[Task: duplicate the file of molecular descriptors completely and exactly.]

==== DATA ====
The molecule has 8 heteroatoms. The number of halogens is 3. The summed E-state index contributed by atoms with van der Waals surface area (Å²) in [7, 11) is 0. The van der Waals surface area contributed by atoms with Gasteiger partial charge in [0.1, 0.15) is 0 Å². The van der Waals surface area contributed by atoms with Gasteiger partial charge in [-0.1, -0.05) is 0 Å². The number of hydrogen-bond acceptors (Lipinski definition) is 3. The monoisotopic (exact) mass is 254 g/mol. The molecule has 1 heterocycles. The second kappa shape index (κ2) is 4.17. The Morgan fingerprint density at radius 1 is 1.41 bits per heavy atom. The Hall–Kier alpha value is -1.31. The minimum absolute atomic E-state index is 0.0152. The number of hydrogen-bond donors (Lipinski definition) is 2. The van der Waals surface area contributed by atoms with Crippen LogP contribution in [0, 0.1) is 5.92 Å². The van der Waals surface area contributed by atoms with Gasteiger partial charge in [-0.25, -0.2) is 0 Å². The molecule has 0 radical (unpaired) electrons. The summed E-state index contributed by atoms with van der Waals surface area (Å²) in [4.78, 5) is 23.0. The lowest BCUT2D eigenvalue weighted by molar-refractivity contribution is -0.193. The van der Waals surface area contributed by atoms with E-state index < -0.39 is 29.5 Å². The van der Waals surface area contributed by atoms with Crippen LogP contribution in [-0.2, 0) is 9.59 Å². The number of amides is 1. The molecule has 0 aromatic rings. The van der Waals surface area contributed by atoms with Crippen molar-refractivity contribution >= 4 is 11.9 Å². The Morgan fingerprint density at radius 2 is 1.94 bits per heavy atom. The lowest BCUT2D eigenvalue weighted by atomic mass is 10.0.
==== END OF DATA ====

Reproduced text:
The molecule has 8 heteroatoms. The number of halogens is 3. The summed E-state index contributed by atoms with van der Waals surface area (Å²) in [7, 11) is 0. The van der Waals surface area contributed by atoms with Gasteiger partial charge in [0.1, 0.15) is 0 Å². The van der Waals surface area contributed by atoms with Gasteiger partial charge in [-0.1, -0.05) is 0 Å². The number of hydrogen-bond acceptors (Lipinski definition) is 3. The monoisotopic (exact) mass is 254 g/mol. The molecule has 1 heterocycles. The second kappa shape index (κ2) is 4.17. The Morgan fingerprint density at radius 1 is 1.41 bits per heavy atom. The Hall–Kier alpha value is -1.31. The minimum absolute atomic E-state index is 0.0152. The number of hydrogen-bond donors (Lipinski definition) is 2. The van der Waals surface area contributed by atoms with Crippen LogP contribution in [0, 0.1) is 5.92 Å². The van der Waals surface area contributed by atoms with Gasteiger partial charge in [-0.25, -0.2) is 0 Å². The molecule has 0 radical (unpaired) electrons. The summed E-state index contributed by atoms with van der Waals surface area (Å²) in [4.78, 5) is 23.0. The lowest BCUT2D eigenvalue weighted by molar-refractivity contribution is -0.193. The van der Waals surface area contributed by atoms with E-state index < -0.39 is 29.5 Å². The van der Waals surface area contributed by atoms with Crippen LogP contribution in [-0.2, 0) is 9.59 Å². The number of amides is 1. The molecule has 0 aromatic rings. The van der Waals surface area contributed by atoms with Crippen molar-refractivity contribution >= 4 is 11.9 Å². The Morgan fingerprint density at radius 2 is 1.94 bits per heavy atom. The lowest BCUT2D eigenvalue weighted by atomic mass is 10.0.